On Tuesday, June 30, Royal Dutch Shell (NYSE:RDS.A) (NYSE:RDS.B), a leading oil-and-gas company, announced it would take an asset write-off — slashing its asset values on the balance sheet — of between $15 billion and $22 billion in the second quarter. The same amount, of course, will hit Shell’s quarterly earnings. The massive write-off, said Shell, is a result of its assessment of the coronavirus pandemic impact on its business and asset values, particularly the integrated gas unit. Investors’ reaction was swift — Shell’s stock price dropped almost 3% for the day.
This is not an isolated event. We are now witnessing an avalanche of asset write-offs by oil companies (BP (BP), announcing earlier this month a $13 billion to $17.5 billion write-off, and Chevron (CVX), an $11 billion write-off in December 2019). Asset write-offs in other industries, reflecting worsening of the business environment, are also announced, though less frequently than in oil and gas.
What is the relevance of such asset write-offs, often of staggering amounts, to investors? Is it a signal to dump the stock, as some Shell investors did on June 30?
Let’s examine first the effects of an asset write-off: It decreases asset values on the balance sheet and, correspondingly, reported earnings. However, it does not affect the all-important cash flows, because a write-off is essentially no more than an accounting entry. And it has a generally small negative effect on reported leverage (debt/equity ratio), since a write-off reduces balance sheet equity (book value), typically by 5%-10%. Of the above, the direct adverse effect of an asset write-off on earnings sounds most serious.
So why did investors shrug off the large oil companies’ write-offs? After dropping 2.8% on June 30, Shell’s stock price gained much of this loss in the following two days. BP’s announcement on June 15 of up to a $17.5 billion asset write-off had no effect on its stock price, neither on that day nor the next. Chevron’s announcement, Dec. 10, 2019, of an $11 billion write-off, caused a slight price increase on that day (to $114.84), and a further increase two days later (to $115.74). It doesn’t seem that giant asset write-offs spook investors. Large-scale research on the asset write-off issue is sparse and largely outdated — likely because researchers too realized it’s a nonevent. Some studies showed a small negative price reaction to write-off announcements, particularly when it came to goodwill, while other studies showed a small positive reaction. Overall, it seems to be a washout.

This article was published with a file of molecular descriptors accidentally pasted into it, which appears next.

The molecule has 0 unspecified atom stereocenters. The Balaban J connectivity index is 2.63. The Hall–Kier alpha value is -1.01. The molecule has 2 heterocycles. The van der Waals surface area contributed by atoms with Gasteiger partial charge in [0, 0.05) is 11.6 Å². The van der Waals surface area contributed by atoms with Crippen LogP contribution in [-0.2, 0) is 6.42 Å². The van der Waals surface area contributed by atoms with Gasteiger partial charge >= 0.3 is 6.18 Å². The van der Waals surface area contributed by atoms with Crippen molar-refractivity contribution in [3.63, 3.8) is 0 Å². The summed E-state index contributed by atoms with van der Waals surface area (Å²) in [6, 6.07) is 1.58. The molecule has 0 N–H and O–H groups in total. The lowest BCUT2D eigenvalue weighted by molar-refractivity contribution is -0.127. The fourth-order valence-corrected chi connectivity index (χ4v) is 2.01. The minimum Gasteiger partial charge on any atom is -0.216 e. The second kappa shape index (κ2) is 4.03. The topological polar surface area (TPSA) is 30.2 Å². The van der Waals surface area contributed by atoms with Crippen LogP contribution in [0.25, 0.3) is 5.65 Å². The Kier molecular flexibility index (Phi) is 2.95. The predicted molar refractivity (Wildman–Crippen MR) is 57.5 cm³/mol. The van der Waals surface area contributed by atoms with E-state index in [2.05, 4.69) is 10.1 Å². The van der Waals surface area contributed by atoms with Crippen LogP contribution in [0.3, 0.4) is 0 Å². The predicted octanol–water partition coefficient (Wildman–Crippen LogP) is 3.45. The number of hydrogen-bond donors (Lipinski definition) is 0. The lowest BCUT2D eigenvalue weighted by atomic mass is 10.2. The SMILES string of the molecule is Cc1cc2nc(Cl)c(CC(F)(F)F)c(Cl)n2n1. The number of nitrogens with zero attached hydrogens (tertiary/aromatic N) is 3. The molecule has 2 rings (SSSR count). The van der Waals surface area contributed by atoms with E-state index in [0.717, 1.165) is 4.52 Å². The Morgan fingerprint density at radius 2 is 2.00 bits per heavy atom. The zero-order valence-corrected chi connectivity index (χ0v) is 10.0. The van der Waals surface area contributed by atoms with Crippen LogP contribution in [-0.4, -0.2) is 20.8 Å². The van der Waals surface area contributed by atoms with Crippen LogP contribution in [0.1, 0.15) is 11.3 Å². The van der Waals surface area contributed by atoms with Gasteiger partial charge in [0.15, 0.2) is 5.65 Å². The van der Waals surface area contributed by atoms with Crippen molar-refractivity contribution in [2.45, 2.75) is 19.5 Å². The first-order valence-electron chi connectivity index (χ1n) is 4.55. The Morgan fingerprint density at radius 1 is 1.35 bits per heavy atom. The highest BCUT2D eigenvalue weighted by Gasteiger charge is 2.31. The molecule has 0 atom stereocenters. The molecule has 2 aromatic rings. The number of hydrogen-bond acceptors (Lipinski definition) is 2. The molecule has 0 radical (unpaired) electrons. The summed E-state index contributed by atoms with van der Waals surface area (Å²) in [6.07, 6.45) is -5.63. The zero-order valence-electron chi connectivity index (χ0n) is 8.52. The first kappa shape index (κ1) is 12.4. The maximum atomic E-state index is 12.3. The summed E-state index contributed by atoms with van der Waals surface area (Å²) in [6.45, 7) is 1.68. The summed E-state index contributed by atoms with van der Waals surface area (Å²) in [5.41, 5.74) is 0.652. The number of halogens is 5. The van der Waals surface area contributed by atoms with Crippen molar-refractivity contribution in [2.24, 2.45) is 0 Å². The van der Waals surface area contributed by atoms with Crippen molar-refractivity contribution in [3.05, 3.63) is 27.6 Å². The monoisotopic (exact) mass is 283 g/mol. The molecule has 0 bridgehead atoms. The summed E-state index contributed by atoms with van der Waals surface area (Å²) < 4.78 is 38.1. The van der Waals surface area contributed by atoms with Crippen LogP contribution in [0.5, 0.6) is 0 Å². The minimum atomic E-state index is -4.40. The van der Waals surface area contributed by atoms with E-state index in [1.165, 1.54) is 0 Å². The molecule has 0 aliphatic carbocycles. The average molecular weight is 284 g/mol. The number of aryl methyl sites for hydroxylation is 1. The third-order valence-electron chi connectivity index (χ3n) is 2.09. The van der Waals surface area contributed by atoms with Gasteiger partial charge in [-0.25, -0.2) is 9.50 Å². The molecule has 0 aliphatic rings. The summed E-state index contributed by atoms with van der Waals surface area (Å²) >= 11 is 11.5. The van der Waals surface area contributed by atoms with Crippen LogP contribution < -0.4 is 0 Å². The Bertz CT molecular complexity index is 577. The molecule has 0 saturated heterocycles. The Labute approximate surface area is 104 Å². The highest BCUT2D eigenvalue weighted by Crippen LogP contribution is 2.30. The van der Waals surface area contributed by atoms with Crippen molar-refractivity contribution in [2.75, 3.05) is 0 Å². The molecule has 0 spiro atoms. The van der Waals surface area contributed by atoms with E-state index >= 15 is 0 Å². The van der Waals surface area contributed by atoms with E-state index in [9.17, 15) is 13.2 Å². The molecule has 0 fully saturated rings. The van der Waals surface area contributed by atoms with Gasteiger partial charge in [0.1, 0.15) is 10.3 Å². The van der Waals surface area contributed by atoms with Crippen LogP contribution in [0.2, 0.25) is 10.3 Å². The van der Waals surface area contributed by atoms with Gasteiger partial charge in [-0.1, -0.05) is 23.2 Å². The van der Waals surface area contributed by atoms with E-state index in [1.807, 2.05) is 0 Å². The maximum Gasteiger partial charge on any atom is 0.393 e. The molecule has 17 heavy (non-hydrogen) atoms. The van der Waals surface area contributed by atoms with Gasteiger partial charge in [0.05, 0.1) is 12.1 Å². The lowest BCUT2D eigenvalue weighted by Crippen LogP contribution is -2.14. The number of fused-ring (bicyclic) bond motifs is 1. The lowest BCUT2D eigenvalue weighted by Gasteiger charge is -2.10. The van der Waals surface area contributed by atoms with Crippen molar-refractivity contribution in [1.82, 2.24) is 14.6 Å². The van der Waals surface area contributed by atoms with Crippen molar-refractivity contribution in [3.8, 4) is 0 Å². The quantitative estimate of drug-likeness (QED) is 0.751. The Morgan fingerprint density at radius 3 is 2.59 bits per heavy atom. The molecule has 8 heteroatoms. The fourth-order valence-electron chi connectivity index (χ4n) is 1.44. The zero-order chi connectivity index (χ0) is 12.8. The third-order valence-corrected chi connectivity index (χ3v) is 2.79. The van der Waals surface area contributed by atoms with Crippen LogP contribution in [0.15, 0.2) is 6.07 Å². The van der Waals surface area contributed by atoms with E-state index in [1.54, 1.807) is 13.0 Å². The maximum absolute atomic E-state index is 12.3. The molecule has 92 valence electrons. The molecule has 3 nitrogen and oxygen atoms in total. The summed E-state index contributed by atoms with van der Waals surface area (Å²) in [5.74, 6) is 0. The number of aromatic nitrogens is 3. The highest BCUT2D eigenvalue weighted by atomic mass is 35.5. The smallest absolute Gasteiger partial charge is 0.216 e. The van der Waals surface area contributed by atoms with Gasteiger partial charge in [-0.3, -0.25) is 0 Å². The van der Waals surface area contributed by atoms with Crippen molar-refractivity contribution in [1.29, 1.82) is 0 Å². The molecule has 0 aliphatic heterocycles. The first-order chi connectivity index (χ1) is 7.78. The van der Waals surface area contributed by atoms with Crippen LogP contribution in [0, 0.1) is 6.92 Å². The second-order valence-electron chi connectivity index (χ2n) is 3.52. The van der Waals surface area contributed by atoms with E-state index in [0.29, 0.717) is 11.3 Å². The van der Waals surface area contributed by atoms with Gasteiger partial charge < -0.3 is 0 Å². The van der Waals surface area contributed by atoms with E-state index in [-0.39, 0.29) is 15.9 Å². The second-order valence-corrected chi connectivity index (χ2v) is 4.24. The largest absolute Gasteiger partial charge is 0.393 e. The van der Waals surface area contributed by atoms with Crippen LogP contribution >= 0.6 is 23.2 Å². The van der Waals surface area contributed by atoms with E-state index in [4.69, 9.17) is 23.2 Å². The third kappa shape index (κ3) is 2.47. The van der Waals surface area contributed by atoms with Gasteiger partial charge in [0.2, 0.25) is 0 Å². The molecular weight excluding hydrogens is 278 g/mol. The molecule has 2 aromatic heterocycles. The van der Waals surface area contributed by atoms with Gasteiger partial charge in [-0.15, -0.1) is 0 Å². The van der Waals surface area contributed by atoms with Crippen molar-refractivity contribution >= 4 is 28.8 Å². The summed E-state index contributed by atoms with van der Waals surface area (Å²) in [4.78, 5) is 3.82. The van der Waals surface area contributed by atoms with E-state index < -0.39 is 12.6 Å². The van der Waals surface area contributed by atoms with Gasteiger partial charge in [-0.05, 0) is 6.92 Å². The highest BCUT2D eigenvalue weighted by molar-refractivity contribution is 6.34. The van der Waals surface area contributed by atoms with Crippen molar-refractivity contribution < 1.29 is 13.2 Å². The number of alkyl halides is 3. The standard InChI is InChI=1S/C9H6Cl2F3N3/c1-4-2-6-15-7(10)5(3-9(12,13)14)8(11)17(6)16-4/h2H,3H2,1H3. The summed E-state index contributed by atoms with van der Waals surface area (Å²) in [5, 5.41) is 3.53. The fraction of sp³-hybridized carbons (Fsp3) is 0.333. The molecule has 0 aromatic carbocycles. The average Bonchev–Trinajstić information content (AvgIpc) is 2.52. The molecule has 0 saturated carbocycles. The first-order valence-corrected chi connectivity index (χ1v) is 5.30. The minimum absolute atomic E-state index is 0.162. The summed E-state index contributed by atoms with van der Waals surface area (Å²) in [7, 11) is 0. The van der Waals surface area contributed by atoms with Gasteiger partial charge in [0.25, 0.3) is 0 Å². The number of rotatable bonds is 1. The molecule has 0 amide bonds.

How can this be? Huge hits to earnings leave investors blasé?
Both the write-off amount and its timing are highly questionable and sometimes manipulated. An asset value is determined by the future cash flows, or savings, it will generate. But how reliable are such cash flow predictions, particularly in the current environment? Not highly. So determining an asset write-off (loss of value) is essentially a guesswork. (I am not referring here, of course, to assets, like securities, which are traded in active markets.)
Worse yet, evidence shows that the timing of asset write-offs is often manipulated by managers to alleviate investors’ reaction (like writing off during a crisis when investors already expect large losses). So, given the questionable amount and timing of write-offs, it’s no wonder investors’ reaction is often muted. Asset write-offs essentially reflect a worsening of business conditions, now and in the foreseeable future. But in most cases investors already know this well before managers announce a write-off. Who hasn’t heard for months about the troubling state of the oil-and-gas industry with no clear direction in sight? So, the bad business news is often baked in to the stock price long before it’s confirmed by an asset write-off. The write-off is old news.
One more point: The current furor over Exxon (XOM) avoiding a massive write-off of its assets is intriguing. Complaints were filed with the SEC and DOJ and lawsuits are threatened against Exxon. Based on its peers’ experience with write-offs I suspect that, when Exxon finally yields and writes off some assets, it will be a dud in the market within a few days.
So what should you do when a company announces an asset write-off? I would do nothing, unless the write-off runs counter to my positive perceptions of the company. In this case, managers’ negative views conveyed by the write-off warrants a reconsideration of mine.
Disclosure: I am/we are long XOM. I wrote this article myself, and it expresses my own opinions. I am not receiving compensation for it. I have no business relationship with any company whose stock is mentioned in this article.
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